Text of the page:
The Parable Explained

Posted by Worldview Warriors On Wednesday, January 10, 2018 0 comments

by David Odegard

Haddon Robinson once said about his students, “The bright ones get it.” After all of his years teaching people how to preach, he understood that the listener has to bring something to the table if they are going to understand any given message. Some (but only some) of what passes for poor preaching is in reality poor listening.

Jesus was a master storyteller. He wove intricate concepts and interpretation of Scripture into simple stories. Once heard, these stories remain in the mind. Jesus created a myriad of unforgettable characters like the Good Samaritan, the Persistent Widow, the Unjust Steward, the Good Shepherd and so on. These characters are true to life and they live in our hearts and minds. They illuminate our perception of the world.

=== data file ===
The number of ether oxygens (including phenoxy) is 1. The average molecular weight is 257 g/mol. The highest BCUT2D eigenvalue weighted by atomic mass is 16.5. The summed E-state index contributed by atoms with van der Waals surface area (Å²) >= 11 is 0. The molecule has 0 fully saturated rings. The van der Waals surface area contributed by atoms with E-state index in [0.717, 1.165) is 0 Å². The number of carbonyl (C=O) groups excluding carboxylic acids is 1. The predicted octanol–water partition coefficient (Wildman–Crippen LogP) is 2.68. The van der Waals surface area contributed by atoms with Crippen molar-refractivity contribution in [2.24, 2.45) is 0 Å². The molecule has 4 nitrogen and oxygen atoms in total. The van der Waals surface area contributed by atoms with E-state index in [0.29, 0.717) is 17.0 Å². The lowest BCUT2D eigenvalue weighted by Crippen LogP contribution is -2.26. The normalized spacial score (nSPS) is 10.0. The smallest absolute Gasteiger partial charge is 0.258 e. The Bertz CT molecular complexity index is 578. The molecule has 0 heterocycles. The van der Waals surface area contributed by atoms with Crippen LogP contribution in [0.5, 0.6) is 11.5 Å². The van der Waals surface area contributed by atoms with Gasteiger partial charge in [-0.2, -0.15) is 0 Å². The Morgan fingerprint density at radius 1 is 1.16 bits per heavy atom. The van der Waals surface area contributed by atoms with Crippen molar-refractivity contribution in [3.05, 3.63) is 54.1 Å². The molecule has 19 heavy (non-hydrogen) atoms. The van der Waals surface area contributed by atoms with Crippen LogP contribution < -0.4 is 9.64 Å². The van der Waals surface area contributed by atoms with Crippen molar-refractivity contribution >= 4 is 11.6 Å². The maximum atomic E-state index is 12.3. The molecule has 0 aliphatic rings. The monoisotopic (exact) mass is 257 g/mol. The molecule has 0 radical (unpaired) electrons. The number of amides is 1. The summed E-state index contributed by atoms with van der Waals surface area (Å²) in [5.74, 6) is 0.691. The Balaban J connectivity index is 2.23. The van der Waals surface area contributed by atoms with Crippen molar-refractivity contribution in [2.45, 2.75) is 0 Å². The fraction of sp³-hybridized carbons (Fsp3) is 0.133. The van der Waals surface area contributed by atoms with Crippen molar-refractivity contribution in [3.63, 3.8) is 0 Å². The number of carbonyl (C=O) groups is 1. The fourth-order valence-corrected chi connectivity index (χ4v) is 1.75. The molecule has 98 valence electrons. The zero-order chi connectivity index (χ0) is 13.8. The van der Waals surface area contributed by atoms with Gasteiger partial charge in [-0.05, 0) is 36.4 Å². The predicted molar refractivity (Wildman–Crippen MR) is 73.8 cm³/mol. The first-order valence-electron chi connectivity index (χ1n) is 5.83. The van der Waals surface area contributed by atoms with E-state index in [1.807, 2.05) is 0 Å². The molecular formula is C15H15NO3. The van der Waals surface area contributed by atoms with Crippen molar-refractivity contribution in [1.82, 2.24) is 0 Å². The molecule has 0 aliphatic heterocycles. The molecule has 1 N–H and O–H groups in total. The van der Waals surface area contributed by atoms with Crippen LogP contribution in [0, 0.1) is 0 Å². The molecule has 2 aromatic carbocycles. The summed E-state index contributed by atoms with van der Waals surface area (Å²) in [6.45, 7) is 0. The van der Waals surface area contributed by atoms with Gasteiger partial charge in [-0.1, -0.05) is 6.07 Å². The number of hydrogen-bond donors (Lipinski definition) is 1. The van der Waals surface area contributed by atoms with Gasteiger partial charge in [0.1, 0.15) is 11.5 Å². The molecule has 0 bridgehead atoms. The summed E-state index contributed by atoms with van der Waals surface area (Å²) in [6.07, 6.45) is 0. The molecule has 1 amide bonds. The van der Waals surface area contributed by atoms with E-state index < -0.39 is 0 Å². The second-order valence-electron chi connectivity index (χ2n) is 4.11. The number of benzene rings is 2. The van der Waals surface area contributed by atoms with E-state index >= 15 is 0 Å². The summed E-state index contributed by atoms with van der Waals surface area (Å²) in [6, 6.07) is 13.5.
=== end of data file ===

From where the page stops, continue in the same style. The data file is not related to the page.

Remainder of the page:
These stories were not accidentally created. Jesus knit them together, not out of spun yarns, but out of keen observation of the human condition—the condition He came to heal. Large crowds gathered to hear Him preach or watch Him perform a miracle. They came for a show, but Jesus disarmed His opponents as He gave them the words of life in story form.

A good parable is like a depth charge. It slips past the defense mechanisms and sinks deeper and deeper into the psyche without any alarm whatsoever. Then suddenly a flash of light, a deep rumble, and the parable is understood. The listener is forever changed and the parable remains.

Jesus did not explain His parables to the large crowds; He reserved that for His disciples. Imagine Jesus showing up to your college campus and because He is constantly in the news, a big crowd students and faculty forms to see what He is all about. The crowd quiets because it senses that He is about to lay some heavy truth on them. Jesus says, “A farmer put certified seed in the hopper of his seeder and pulled it through his field. Some of the seed was planted in alkali soil, some in thin, dry soil, some among weeds, and some in really good soil.” That’s it. Jesus walks away leaving the crowd to figure it out.